See the FAQ below to clarify the program.
Q: When is the new plan effective?
A: April 1, 2016.
Q: How many total days of PTO will accrue? 
A: 15 PTO days will accrue in a year.
Q: What is the monthly accrual amount?
A:  10 hours per month, posted on the last day of the month.
Q: When can I use PTO?
A: PTO can be used for time off work, related to being sick, taking personal time/vacation and client holiday or other closures. 
Q: How do I use PTO? 
A: Consultants enter the non-billable hours for PTO into their Peoplesoft timesheets using the PTB code. (See attached Word doc for instructions.)
Q: What happens to holiday pay?
A:  Experis Holiday pay will not automatically be paid out moving forward.  You may use accrued PTO if you wish to be paid for client holiday closures. 
Q: Was I paid for the New Year holiday? 
A: Yes, you were automatically paid the New Year holiday if you were active at that time.  New Year’s was the last Experis holiday to be paid automatically for our Microsoft consultants.
Q: Am I allowed to use PTO before I accrue it (go into a negative balance?)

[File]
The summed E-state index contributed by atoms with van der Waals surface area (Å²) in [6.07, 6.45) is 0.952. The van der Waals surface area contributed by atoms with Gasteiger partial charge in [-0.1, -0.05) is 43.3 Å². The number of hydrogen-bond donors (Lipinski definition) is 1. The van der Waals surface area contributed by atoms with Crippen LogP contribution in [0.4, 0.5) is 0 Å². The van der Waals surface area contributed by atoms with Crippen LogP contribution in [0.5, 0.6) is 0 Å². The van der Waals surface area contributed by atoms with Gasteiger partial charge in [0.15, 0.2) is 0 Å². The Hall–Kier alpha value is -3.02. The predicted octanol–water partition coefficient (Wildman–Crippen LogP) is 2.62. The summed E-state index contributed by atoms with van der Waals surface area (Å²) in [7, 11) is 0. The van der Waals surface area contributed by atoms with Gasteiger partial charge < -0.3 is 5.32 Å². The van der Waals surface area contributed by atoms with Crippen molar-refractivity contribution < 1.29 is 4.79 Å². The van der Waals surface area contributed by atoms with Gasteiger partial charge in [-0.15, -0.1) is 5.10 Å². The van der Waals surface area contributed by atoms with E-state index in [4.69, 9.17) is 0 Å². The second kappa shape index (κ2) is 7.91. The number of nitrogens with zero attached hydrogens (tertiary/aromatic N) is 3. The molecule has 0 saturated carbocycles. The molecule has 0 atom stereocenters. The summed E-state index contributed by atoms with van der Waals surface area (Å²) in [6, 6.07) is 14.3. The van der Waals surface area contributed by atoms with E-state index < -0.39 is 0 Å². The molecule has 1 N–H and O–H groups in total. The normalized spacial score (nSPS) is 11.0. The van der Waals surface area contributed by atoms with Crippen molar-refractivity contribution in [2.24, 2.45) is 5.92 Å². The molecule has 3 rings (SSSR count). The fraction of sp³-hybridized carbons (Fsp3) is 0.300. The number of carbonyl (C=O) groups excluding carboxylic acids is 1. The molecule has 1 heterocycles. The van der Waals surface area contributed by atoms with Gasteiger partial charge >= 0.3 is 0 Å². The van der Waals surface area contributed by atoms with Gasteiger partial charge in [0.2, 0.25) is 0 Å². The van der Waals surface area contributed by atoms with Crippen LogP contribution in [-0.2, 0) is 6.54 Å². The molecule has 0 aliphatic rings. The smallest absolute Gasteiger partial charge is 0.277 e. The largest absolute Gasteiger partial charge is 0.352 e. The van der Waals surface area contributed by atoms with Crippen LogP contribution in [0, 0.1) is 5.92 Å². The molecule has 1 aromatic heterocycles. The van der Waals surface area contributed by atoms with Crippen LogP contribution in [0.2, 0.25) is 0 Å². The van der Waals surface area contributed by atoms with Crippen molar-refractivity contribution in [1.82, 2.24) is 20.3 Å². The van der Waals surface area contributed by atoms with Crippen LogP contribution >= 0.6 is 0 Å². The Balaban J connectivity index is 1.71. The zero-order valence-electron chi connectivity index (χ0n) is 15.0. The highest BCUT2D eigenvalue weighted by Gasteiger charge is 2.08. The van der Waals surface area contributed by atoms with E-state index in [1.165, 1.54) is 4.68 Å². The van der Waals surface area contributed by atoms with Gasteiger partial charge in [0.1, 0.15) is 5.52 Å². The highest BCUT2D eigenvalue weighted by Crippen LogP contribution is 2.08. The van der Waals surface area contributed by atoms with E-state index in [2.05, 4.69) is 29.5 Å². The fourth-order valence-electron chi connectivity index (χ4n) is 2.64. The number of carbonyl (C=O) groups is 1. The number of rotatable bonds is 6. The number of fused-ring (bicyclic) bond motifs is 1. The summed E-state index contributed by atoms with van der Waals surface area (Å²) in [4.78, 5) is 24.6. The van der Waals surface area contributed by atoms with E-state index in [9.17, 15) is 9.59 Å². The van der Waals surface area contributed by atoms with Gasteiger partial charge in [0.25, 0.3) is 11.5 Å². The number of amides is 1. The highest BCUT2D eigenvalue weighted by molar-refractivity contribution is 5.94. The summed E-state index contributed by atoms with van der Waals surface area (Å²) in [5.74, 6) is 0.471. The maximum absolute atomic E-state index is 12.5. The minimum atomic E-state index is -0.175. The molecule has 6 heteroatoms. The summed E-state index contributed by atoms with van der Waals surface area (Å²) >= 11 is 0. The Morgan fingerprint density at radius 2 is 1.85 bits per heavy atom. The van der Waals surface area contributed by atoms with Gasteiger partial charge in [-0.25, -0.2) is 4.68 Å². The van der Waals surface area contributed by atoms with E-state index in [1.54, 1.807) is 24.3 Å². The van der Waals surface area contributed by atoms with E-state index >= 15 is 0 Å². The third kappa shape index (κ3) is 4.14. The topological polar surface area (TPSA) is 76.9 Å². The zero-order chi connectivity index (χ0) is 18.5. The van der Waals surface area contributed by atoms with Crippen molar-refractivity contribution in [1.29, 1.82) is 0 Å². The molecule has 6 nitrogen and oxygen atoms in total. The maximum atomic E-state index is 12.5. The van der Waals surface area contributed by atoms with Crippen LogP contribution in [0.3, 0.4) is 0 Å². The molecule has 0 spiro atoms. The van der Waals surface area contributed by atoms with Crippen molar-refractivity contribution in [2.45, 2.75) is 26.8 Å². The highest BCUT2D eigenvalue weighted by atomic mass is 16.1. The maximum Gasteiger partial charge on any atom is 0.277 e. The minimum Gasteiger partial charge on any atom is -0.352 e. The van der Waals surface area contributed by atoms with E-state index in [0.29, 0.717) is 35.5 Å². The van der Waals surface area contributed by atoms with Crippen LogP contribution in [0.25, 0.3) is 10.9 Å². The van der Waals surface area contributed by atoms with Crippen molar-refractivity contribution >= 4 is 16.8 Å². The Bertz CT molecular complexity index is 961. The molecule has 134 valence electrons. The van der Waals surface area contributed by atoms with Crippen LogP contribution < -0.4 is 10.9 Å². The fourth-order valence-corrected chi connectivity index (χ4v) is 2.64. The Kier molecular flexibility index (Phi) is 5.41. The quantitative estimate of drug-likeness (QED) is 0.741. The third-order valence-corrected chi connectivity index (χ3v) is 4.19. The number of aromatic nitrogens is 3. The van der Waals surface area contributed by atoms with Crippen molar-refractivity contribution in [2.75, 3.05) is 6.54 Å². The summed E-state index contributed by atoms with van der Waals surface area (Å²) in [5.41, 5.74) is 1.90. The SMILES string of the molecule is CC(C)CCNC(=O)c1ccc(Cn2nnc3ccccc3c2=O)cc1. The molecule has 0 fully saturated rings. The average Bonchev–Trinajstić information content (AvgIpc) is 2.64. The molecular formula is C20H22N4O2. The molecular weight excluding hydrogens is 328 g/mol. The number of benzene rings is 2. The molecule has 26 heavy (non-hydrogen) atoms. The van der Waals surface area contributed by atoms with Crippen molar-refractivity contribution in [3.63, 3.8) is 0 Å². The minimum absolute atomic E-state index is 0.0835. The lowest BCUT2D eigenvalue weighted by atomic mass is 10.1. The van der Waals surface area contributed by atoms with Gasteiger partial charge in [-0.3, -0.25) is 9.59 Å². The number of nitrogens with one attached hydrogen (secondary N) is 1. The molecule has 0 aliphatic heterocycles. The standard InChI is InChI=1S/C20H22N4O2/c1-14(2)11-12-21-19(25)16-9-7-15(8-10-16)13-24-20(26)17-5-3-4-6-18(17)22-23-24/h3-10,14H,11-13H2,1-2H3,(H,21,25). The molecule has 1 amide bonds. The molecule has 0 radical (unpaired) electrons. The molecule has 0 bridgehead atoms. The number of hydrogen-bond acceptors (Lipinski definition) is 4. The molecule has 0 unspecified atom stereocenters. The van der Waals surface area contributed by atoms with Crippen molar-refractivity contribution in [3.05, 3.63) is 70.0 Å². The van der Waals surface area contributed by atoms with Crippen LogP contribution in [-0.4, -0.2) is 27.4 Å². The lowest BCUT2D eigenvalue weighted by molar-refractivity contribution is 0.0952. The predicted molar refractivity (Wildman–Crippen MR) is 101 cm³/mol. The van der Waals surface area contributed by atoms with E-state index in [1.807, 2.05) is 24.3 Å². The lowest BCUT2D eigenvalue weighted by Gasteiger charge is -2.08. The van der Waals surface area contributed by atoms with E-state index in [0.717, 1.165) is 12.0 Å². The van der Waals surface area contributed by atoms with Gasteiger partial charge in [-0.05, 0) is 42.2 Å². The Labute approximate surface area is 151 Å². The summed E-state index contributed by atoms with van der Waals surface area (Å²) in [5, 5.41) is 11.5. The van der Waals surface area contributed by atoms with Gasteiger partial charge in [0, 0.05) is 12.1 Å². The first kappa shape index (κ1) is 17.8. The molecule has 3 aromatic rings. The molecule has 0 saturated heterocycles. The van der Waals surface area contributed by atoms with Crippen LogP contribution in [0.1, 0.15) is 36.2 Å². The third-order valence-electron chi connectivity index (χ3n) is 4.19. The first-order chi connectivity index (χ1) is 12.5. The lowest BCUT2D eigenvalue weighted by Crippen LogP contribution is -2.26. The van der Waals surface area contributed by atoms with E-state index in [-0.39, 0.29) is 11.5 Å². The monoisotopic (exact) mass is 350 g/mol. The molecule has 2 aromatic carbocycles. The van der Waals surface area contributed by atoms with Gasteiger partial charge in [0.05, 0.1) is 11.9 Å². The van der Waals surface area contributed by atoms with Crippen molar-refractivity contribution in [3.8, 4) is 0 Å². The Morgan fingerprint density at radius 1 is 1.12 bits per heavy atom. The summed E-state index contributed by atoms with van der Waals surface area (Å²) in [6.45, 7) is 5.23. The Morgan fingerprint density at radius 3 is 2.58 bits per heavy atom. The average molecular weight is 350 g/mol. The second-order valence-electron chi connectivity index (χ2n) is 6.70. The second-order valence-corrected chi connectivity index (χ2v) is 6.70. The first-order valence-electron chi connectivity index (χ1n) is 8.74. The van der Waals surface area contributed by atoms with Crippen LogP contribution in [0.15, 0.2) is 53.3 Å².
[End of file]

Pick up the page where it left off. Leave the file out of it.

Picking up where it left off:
A: No, you are to use the available PTO balance already accrued in your monthly bank.
Q: Can I carry over my accrual balance from year to year?
A:  Yes
Q: Is there a maximum amount where PTO will stop accruing? 
A: Yes.  Monthly accruals will stop once the 120 hour maximum is reached.  You will not accrue any more PTO until the bank is reduced from 120 hours.
Q: Will unused PTO amounts be paid out at the time of termination?
A: Yes, any remaining balance in your PTO bank will be paid out at the time of termination.
Q: My end date is scheduled mid- month.  Do I still get the full 10 hour monthly accrual?
A: No, but you will get a pro-rated PTO credit.  Same answer for any new hires in a month....

Tuesday, February 23, 2016

Melinda Gates expresses (once again) her support for paid parental leave: will it translate into a change of policy to require Microsoft's suppliers to provide paid parental leave?